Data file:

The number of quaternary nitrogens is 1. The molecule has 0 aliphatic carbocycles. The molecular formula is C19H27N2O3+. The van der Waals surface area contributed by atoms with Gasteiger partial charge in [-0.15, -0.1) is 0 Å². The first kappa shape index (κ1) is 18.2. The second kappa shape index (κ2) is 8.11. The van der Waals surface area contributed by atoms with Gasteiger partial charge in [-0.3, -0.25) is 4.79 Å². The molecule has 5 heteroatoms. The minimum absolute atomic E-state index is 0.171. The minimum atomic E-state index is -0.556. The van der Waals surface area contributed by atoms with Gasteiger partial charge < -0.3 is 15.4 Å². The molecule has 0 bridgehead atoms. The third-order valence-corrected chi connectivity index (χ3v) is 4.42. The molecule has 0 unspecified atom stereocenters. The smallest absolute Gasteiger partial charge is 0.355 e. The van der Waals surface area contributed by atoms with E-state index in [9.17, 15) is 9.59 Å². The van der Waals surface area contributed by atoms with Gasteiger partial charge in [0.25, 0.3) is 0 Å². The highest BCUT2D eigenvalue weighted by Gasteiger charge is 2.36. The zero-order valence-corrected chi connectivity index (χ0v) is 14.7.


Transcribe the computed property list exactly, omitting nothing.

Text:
The number of quaternary nitrogens is 1. The molecule has 0 aliphatic carbocycles. The molecular formula is C19H27N2O3+. The van der Waals surface area contributed by atoms with Gasteiger partial charge in [-0.15, -0.1) is 0 Å². The first kappa shape index (κ1) is 18.2. The second kappa shape index (κ2) is 8.11. The van der Waals surface area contributed by atoms with Gasteiger partial charge in [-0.3, -0.25) is 4.79 Å². The molecule has 5 heteroatoms. The minimum absolute atomic E-state index is 0.171. The minimum atomic E-state index is -0.556. The van der Waals surface area contributed by atoms with Gasteiger partial charge < -0.3 is 15.4 Å². The molecule has 0 bridgehead atoms. The third-order valence-corrected chi connectivity index (χ3v) is 4.42. The molecule has 0 unspecified atom stereocenters. The smallest absolute Gasteiger partial charge is 0.355 e. The van der Waals surface area contributed by atoms with E-state index in [9.17, 15) is 9.59 Å². The van der Waals surface area contributed by atoms with Gasteiger partial charge in [0.25, 0.3) is 0 Å². The highest BCUT2D eigenvalue weighted by Gasteiger charge is 2.36. The zero-order valence-corrected chi connectivity index (χ0v) is 14.7.